Its founder, Ray Dalio, is a multibillionaire who popularized an investing strategy known as “risk parity.” It promises to make money in both good and bad economic times by placing bets across different types of assets such as gold, Treasury bonds and sovereign wealth funds.
During the 2008 financial crisis, when stocks went into a free fall, Bridgewater’s Pure Alpha fund gained 9.5 percent. That was the start of an infatuation with Bridgewater by the professional staff at the Pennsylvania teachers’ fund, according to board members and their aides.
Walloped by its declining stock holdings, the retirement fund embraced the risk parity model. It not only loaded up on Bridgewater’s own funds, it molded itself into a Bridgewater-like hedge fund.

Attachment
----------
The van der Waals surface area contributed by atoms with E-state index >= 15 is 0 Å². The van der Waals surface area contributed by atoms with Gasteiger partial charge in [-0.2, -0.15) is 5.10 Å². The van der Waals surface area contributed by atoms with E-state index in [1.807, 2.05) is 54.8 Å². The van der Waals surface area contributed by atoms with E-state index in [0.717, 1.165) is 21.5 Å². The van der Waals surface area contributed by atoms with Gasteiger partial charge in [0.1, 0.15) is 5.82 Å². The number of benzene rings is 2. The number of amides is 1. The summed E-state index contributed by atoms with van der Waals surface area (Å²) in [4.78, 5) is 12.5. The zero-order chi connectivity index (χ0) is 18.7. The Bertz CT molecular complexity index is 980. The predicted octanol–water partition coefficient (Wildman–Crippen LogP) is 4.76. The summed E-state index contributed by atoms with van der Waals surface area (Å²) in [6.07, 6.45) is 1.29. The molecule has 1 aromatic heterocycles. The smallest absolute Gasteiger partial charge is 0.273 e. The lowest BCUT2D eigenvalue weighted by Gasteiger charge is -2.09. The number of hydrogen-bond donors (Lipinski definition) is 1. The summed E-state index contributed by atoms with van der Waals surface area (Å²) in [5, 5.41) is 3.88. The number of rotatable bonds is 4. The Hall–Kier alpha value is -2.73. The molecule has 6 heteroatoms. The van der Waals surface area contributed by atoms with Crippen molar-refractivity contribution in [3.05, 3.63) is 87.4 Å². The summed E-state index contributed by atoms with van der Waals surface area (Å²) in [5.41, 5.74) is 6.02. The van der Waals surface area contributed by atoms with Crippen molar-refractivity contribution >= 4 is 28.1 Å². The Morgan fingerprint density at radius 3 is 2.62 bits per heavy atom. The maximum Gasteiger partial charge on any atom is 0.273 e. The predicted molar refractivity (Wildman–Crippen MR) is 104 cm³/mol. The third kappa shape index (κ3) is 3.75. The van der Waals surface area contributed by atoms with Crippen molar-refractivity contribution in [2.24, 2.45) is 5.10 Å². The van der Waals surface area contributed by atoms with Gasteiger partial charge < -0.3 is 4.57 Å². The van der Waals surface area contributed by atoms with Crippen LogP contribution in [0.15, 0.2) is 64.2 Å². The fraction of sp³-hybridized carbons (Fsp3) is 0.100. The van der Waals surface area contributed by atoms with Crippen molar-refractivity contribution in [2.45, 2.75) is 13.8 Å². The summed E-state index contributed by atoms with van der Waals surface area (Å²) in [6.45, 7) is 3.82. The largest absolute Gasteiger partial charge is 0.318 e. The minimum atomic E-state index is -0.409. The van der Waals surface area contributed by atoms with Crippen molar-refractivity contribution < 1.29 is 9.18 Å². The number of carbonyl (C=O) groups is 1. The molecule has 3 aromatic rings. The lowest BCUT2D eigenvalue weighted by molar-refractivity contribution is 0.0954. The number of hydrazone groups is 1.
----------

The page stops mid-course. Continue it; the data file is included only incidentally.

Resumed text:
A report for the Pennsylvania legislature in 2018 found that PSERS’s portfolio allocation “reflects a risk parity model.”
It was a highly unusual, and risky, approach for a public fund that sends monthly checks to 250,000 former teachers, custodians and other school employees.
“The real impact of Bridgewater on PSERS was not just that Bridgewater was one among a couple of hundred managers — they were the guru,” said Mr. Torsella, who was part of a bipartisan group of board members who began challenging the way the pension fund was run. “Too many of the investment team at PSERS became acolytes of Bridgewater. There was too much deference to their way of thinking.”
Certainly, no one at Bridgewater was twisting the arms of PSERS’s staff to imitate the hedge fund’s strategy.
Still, teams of retirement fund staff members trooped to Bridgewater’s wooded campus in Westport, Conn., or hosted Bridgewater consultants in Harrisburg for daylong seminars. In 2019, top pension fund executives flew to China for two Bridgewater events, including a weeklong “investor summit,” at a cost of $4,467 in travel.